If you’ve been injured in an accident, you know how disruptive it can be. Medical bills, lost wages, property damage, and physical therapy all cost you time and money. People wind up hiring a lawyer because they want to seek compensation for these losses. If you prevail in your case, the jury will typically award compensatory damages – a money judgment calculated to cover your losses. But are you entitled to more?
A common question we get from our clients is whether or not they can receive punitive damages. This post explains what they are and when punitive damages are available.
What Are Punitive Damages?
Punitive damages are damages that are awarded in addition to compensatory damages and are intended to punish the at-fault party. They are typically only applied in cases where the defendant’s behavior was not simply negligent, but outrageous. The intent is to protect society’s interests and deter similar behavior in the future.
Punitive damages are somewhat controversial. Many corporate defendants, and especially the insurance industry, consider punitive damages to be nothing more than a windfall. In their view, punitive damages allow plaintiffs to recover far more than they are entitled to and is akin to hitting the lottery. As a result, many states have limited when punitive damages can be applied and the amounts that can be awarded.
Georgia Ceiling on Punitive Damages
As a preliminary matter, it’s interesting to note that Georgia law expressly states that, “Punitive damages shall be awarded not as compensation to a plaintiff but solely to punish, penalize, or deter a defendant.” The same law then goes on to limit punitive damages to $250,000.00, with three very important exceptions:
- Product liability cases;
- Cases where the defendant intended to harm the injured person; and
- Cases where the defendant caused injury due to being under the influence of drugs or alcohol.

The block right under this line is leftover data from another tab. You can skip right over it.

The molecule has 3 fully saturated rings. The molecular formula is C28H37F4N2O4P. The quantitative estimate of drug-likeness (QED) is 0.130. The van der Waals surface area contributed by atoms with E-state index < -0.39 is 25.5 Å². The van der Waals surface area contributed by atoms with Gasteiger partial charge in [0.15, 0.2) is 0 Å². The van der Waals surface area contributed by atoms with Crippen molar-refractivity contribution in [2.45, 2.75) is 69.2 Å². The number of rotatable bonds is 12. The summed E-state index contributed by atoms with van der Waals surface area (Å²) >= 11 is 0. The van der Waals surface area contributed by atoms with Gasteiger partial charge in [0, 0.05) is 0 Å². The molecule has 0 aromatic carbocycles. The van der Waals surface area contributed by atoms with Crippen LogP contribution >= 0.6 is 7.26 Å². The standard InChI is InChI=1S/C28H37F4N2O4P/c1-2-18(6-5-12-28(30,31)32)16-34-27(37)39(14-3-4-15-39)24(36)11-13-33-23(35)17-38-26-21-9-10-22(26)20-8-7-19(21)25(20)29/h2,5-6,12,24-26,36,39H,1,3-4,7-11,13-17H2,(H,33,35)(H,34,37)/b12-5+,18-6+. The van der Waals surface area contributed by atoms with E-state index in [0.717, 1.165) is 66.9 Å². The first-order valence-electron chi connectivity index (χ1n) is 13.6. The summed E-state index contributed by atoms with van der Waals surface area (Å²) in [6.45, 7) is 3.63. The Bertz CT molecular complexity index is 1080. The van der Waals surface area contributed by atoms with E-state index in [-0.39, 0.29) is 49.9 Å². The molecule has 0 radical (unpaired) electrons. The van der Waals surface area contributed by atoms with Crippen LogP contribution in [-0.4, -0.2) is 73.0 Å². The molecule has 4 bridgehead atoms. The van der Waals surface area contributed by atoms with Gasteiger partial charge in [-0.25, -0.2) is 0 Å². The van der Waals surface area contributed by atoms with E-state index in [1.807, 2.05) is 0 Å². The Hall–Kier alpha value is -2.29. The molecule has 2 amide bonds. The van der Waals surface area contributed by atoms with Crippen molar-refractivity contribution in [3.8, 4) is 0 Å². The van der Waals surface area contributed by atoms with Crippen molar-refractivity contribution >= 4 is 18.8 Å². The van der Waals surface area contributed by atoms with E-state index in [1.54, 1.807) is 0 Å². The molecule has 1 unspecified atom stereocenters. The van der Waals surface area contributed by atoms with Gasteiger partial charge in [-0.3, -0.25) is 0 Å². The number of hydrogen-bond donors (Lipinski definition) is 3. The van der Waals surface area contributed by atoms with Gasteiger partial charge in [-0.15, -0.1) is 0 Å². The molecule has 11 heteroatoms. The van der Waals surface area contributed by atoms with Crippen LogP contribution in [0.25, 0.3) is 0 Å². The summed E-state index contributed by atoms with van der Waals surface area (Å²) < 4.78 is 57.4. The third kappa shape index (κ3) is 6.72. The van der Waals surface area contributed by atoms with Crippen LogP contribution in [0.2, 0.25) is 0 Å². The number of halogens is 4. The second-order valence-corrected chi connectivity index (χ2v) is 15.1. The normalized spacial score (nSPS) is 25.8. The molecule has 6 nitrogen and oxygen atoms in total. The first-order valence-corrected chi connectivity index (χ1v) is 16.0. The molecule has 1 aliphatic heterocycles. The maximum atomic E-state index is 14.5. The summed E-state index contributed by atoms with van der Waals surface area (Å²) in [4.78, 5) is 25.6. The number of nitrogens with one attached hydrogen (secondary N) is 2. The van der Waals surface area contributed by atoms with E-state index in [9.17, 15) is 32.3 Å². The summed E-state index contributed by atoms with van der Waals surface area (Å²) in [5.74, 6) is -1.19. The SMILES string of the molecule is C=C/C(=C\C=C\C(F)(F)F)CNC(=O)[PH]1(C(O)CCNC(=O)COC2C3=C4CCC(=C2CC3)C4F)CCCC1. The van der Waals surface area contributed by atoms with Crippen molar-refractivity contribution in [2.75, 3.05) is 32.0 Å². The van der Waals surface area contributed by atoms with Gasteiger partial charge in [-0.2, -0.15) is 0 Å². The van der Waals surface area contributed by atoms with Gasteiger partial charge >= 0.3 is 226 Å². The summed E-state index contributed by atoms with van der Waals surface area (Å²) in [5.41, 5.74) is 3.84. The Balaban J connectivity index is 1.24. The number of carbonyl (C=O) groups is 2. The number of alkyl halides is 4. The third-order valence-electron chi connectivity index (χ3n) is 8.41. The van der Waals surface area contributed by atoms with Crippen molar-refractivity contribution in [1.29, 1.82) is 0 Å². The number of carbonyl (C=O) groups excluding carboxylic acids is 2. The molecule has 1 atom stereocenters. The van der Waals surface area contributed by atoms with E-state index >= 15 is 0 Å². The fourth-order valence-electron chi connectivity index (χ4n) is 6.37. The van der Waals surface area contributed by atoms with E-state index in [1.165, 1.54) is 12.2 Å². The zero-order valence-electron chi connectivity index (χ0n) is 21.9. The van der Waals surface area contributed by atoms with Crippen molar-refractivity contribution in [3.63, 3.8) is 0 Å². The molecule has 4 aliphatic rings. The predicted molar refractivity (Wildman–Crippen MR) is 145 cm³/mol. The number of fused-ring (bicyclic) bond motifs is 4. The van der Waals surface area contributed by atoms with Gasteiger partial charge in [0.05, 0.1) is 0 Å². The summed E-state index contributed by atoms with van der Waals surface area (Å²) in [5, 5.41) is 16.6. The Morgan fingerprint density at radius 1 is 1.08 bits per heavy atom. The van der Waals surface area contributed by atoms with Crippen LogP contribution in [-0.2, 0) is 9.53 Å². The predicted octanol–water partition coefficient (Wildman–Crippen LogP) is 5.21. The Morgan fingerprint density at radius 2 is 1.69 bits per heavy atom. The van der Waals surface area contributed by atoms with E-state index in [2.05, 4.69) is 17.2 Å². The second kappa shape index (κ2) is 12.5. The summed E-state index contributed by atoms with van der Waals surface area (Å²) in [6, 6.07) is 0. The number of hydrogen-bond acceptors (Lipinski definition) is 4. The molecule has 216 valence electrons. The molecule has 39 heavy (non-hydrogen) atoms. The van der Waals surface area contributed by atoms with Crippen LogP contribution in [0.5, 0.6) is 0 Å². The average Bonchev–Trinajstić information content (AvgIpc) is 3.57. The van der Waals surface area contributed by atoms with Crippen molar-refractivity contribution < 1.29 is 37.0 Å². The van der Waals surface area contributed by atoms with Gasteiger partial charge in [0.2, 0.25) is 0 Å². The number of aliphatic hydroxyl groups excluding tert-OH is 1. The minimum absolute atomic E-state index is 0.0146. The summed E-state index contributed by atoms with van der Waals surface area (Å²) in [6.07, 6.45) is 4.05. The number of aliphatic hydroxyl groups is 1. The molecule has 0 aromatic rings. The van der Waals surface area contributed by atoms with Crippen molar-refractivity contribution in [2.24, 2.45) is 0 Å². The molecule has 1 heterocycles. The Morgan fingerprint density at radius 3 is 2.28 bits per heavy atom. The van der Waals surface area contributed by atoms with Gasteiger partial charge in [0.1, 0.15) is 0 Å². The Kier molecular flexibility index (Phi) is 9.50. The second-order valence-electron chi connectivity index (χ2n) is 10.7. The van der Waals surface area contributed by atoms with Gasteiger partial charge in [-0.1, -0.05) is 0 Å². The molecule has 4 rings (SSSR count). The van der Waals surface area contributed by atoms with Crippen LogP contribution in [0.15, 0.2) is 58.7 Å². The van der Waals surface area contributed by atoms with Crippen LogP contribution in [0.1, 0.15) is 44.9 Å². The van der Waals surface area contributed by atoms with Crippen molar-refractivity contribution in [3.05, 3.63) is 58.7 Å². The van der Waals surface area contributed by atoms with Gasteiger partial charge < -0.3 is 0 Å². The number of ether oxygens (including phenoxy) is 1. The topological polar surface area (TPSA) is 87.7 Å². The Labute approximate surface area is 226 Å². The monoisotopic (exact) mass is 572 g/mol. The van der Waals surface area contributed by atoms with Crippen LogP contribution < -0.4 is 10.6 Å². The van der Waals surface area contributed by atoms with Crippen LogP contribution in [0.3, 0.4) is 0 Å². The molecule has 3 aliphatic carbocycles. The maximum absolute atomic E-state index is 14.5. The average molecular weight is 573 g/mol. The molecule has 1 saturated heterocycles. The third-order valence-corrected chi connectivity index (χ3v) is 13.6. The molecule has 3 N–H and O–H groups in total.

Unless your case falls into one of those three exceptions, you are limited to $250,000.00 in punitive damages for your injuries. Again, these punitive damages would be awarded in addition to your compensatory damages.
Types of Cases Where Punitive Damages Can Be Sought
However, not every personal injury case will have punitive damages available. Under Georgia law, punitive damages are limited to cases where it can be proved by “clear and convincing evidence” that the defendant’s conduct falls into one of the following categories:
- Willful misconduct;
- Oppression; or
- Reckless to the point of “conscious indifference to consequences.”
It’s important to note that “clear and convincing” is a higher standard of evidence than is usually applied in personal injury cases. It might be a challenge to prove that your case meets the standards required by Georgia law to qualify for punitive damages.
An example of a case where punitive damages may be sought would be if someone intentionally drove their car the wrong way down the freeway and got into a car accident. If they were drunk, you may also be able to avoid the $250,000.00 limit on punitive damages. However, you probably cannot seek punitive damages where the person caused an accident due to simple negligence, such as failing to look both ways before entering the intersection.
Slappey & Sadd – Atlanta Area Personal Injury Attorneys
If you’ve been hurt in an accident, it’s important to understand your rights. The attorneys at Slappey & Sadd can evaluate your case, explain your options, and help you decide how to proceed. Call us at 404-255-6677 to schedule a free consultation today. You can also email us via our online contact form.